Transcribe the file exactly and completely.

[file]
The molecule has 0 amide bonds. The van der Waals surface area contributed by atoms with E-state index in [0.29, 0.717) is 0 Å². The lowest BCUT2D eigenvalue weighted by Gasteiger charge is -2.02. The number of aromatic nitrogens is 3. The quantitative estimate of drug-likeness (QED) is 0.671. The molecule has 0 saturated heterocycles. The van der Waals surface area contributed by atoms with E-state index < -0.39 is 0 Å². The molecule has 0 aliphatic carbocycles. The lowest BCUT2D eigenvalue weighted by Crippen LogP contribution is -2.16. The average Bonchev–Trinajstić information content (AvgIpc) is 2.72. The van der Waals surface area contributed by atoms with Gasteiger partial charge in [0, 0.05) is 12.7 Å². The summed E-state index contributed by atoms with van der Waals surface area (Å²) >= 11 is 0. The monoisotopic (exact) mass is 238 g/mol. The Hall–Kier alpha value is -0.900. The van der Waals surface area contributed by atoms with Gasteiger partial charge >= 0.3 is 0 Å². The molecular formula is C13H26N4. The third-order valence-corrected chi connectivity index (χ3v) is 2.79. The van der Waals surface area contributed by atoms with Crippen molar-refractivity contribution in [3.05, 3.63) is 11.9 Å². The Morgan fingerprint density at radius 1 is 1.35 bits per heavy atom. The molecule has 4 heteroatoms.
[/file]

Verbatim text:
The molecule has 0 amide bonds. The van der Waals surface area contributed by atoms with E-state index in [0.29, 0.717) is 0 Å². The lowest BCUT2D eigenvalue weighted by Gasteiger charge is -2.02. The number of aromatic nitrogens is 3. The quantitative estimate of drug-likeness (QED) is 0.671. The molecule has 0 saturated heterocycles. The van der Waals surface area contributed by atoms with E-state index < -0.39 is 0 Å². The molecule has 0 aliphatic carbocycles. The lowest BCUT2D eigenvalue weighted by Crippen LogP contribution is -2.16. The average Bonchev–Trinajstić information content (AvgIpc) is 2.72. The van der Waals surface area contributed by atoms with Gasteiger partial charge in [0, 0.05) is 12.7 Å². The summed E-state index contributed by atoms with van der Waals surface area (Å²) >= 11 is 0. The monoisotopic (exact) mass is 238 g/mol. The Hall–Kier alpha value is -0.900. The van der Waals surface area contributed by atoms with Gasteiger partial charge >= 0.3 is 0 Å². The molecular formula is C13H26N4. The third-order valence-corrected chi connectivity index (χ3v) is 2.79. The van der Waals surface area contributed by atoms with Crippen molar-refractivity contribution in [3.05, 3.63) is 11.9 Å². The Morgan fingerprint density at radius 1 is 1.35 bits per heavy atom. The molecule has 4 heteroatoms.